Fluorescent In Situ Hybridization (FISH)

The end-sequences of HF genomic bacterial artificial chromosomes (BACs) that had been mapped to HF polytene chromosomes (Aggarwal et al., 2009) were used as part of the HF genome sequencing project (Zhao et al., 2015). We used these data to identify HF BACs that reside within HF genome scaffolds A1Random.66 and X2.8. From among these BACs, we selected BAC HF07L11 as a probe for scaffold X2.8 and BAC Md23L24 as a probe for scaffold A1R.66. Using methodology described previously (Stuart et al., 2014), these BAC clones were fluorescently labeled, denatured, and allowed to hybridize to complementary bases on HF polytene chromosome preparations. Later, the chromosomes were stained with DAPI and the positions of BAC hybridizations were examined and photographed using fluorescence microscopy.

Reverse Transcription PCR Analyses

To perform reverse transcription PCR (RT-PCR), total RNA was isolated from pools of 50 to 60 two-day-old first-instar larvae. RNA from avirulent and virulent strains were extracted separately using the RNeasy Mini Kit (Qiagen). Single-strand cDNA was reverse transcribed using the RNA of each individual pool separately and the SuperScript III First Strand kit (Invitrogen) according to the manufacturer’s recommendations. Single-strand cDNA was then used in PCR experiments using gene-specific primers (Table S3). PCR was performed in 35 cycles of 95°C for 30 s, 55°C for 30 s, and 72°C for 60 s, followed with a final step of 72˚C for 5 min. The Hessian fly actin gene was included as a reference and internal control (Table S3). RT-PCR products were visualized on agarose gels. RT-PCR amplifications were performed with at least three biological replications.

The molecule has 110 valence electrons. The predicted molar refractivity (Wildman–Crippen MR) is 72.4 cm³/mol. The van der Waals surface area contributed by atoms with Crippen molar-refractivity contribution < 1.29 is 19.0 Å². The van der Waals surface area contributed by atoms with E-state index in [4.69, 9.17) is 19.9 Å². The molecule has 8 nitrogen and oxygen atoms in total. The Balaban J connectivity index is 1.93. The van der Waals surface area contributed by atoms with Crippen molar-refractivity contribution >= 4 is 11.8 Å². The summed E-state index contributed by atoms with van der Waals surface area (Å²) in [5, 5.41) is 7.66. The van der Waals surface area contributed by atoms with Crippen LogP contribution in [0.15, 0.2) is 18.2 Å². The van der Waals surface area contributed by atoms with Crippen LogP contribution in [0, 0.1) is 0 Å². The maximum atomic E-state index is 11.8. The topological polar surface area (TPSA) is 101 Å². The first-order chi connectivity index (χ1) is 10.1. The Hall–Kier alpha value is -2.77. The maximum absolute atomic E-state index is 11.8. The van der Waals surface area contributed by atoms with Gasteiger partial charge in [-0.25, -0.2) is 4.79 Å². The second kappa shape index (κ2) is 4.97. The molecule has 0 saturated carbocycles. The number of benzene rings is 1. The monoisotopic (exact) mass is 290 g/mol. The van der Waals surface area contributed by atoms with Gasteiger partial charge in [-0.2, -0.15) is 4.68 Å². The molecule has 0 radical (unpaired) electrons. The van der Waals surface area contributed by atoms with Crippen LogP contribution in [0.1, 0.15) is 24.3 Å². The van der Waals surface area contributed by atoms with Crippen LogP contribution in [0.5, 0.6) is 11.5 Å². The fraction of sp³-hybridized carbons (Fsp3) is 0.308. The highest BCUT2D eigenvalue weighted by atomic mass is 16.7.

Phyre2 Structural Protein Modeling

Phyre2 ( is a free web-based service for prediction of the three-dimensional (3D) structure of a protein sequence using homology modeling against a database of Hidden Markov Model (HMM) profiles of known 3D protein domain structures from the Protein Data Bank (PDB, (Kelley et al., 2015). Phyre2 was used to examine the predicted protein structures of the two best candidate vHdic genes in an attempt to identify similarities with the domains of other proteins.

Candidate HF Effector Gene Cloning and Plasmid Construct Preparation

Total RNA was isolated from HF, first-instar, larval biotype GP using the RNeasy Mini Kit (Qiagen). RNA was subsequently reverse transcribed into first-strand cDNA using the SuperScript III First Strand Synthesis kit (Invitrogen). Double-stranded cDNA for effector genes was amplified from first-strand cDNA using gene-specific primers containing Gateway attB adapters (Table S4). These primers were designed to exclude the corresponding secretion signal peptides from each effector gene. Gene attB PCR products were recombined into pENTR/pDONR vectors using the Gateway BP reaction (Invitrogen) and chemically transformed into Escherichia coli OmniMAX2 cells (Invitrogen). Recombinant colonies were selected on 50 µg/ml kanamycin LB plates. Colonies carrying the recombinant plasmids were selected for plasmid isolation and DNA insert sequencing. Genes in pENTR/pDONR vectors were recombined by Gateway LR reactions (Invitrogen) into expression vector pEDV6 and transformed into E. coli OmniMAX2 cells. Recombinant colonies were selected on 10 µg/ml gentamicin LB plates and used for plasmid isolation. A pEDV-GFP construct was built by LR recombination between plasmids pENTR1AGFP-N2 (FR1) (Campeau et al., 2009) and pEDV6 (Sohn et al., 2014). Plasmid pEDV5 (Sohn et al., 2007) was used as an empty vector (EV) control. pENTR1A-GFP-N2 (FR1) was a gift from Eric Campeau (Addgene plasmid 19364). Plasmids pEDV5/6 were generously supplied by J. Jones (The Sainsbury Laboratory, Norwich U.K.).